Fakhrizadeh’s death will have little more than a symbolic impact on Iran’s current nuclear activities, but if Iran sought to return to a full-blown weapons program, his valuable experience would be lost. Project AMAD ran from 1989 until 2003. All publicly available indications from IAEA inspections suggest the initiative and any other similar projects so focused on nuclear weapons development remain largely dormant despite Iran’s continuation of its nuclear program related to uranium enrichment and civilian nuclear power.
The acceleration of those activities since May 2019, when Tehran stopped full implementation of the 2015 Joint Comprehensive Plan of Action following the U.S. withdrawal from the agreement in May 2018, did not involve its weapons program. Iran has maintained that all of the steps that it has taken since May 2019 are reversible should the United States reenter the agreement. This contrasts with the timing of the 2010-12 scientist assassinations, when the IAEA was unable to inspect Iran’s nuclear facilities. The explosion at Natanz nuclear enrichment facility likely will more significantly impact Iran’s nuclear program than the Nov. 27 assassination will, as it physically destroyed a new advanced centrifuge assembly facility that Iran had been building as a part of its response to leaving the JCPOA. Iran has since had to begin building a new underground one near Natanz.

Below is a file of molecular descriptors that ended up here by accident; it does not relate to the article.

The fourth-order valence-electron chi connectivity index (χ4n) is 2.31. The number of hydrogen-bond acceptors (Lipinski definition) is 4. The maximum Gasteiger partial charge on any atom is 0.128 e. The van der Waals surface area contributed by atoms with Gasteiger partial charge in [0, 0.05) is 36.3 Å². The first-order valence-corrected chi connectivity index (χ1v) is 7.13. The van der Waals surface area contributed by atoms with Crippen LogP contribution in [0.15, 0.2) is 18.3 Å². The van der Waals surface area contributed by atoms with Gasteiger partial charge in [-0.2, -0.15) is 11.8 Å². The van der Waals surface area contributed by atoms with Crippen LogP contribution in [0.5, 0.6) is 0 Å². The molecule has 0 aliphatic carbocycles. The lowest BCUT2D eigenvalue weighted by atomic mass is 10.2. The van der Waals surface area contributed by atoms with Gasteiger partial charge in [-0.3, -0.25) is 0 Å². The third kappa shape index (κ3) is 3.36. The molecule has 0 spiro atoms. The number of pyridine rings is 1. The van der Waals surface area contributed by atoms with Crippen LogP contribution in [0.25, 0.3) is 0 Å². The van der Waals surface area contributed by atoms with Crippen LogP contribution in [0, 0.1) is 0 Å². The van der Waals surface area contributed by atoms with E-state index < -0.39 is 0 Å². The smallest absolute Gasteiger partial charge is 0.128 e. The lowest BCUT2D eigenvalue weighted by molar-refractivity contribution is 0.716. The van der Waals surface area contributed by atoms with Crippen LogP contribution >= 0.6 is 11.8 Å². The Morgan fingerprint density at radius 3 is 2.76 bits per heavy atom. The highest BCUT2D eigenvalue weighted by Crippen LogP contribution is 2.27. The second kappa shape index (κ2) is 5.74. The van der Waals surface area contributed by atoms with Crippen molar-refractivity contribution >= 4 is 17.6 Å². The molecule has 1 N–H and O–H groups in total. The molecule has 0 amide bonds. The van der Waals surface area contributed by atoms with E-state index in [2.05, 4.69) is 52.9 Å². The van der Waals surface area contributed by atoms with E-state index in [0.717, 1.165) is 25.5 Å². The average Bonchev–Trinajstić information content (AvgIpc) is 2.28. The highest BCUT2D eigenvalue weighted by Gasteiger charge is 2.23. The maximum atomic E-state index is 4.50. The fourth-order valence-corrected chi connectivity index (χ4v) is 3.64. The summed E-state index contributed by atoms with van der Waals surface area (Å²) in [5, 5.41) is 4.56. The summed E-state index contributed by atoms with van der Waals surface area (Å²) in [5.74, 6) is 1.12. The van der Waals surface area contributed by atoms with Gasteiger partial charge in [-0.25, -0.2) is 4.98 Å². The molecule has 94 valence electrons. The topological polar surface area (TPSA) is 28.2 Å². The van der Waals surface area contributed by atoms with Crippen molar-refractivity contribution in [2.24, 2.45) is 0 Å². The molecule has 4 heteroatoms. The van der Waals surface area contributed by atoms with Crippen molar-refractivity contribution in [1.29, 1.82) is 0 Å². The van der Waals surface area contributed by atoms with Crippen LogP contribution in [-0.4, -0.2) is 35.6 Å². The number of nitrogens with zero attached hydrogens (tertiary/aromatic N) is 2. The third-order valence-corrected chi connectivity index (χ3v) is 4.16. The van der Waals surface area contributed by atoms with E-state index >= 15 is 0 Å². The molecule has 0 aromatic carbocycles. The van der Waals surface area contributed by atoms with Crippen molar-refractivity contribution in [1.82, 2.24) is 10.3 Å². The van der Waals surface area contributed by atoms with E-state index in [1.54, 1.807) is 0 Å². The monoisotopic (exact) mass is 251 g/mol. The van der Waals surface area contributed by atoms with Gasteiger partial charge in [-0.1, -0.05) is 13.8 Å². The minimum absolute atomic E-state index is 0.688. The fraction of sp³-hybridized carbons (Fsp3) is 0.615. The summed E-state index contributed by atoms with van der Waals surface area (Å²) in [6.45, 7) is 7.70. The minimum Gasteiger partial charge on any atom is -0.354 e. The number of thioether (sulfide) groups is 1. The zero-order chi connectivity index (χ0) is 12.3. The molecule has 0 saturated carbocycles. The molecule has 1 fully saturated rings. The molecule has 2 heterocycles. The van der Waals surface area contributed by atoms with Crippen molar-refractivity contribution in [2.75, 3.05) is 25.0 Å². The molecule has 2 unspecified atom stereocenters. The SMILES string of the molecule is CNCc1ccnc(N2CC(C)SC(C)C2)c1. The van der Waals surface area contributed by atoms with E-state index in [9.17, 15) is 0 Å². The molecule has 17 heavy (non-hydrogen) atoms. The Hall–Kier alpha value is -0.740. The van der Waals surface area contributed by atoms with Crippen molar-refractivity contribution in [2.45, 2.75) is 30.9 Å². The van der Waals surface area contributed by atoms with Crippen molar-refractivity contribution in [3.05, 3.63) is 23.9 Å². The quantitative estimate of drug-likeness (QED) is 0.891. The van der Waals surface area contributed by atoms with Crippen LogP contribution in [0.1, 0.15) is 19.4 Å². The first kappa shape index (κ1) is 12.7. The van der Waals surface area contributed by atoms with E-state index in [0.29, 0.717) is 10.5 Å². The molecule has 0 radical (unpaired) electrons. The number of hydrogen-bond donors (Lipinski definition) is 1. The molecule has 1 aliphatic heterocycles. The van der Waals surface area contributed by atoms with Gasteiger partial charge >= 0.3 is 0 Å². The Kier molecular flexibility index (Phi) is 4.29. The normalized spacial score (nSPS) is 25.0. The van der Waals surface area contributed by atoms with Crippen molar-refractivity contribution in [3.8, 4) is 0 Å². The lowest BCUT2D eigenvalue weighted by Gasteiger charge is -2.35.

Fakhrizadeh’s high profile will likely compel Iran to retaliate against Israel or the U.S. in some fashion, but as seen with the killing of Soleimani earlier this year, Tehran will seek to ensure that its response does not provoke a broader conflict with the United States and Iran that could lead to direct strikes in Iran or to open war.
This is particularly true since it would not want to do anything to jeopardize the opening that it sees with the incoming Biden administration, which has said that it would reenter the JCPOA in return for Iran returning to compliance with its nuclear commitments. On Nov. 18, Iranian Foreign Minister Javad Zarif said that if the United States started implementing U.N. Security Council Resolution 2231 — the resolution lifting sanctions on Iran — then Iran would resume its commitments under the JCPOA.
Nonetheless, Iran’s retaliation against Israel will not necessarily be limited geographically to Israel, and could come months or even years down the road. Iran’s retaliation for the 2010-12 string of assassinations appears to have come in the form of attacks on Israeli diplomats in Georgia, India and Thailand in 2012 — nearly two years after the first assassination and the Stuxnet attack on Iran’s nuclear program. Possible Iranian options include cyberattacks, diplomatic attacks abroad, or missile or rocket attacks including from Iran’s allies in places like Lebanon, Syria and Iraq.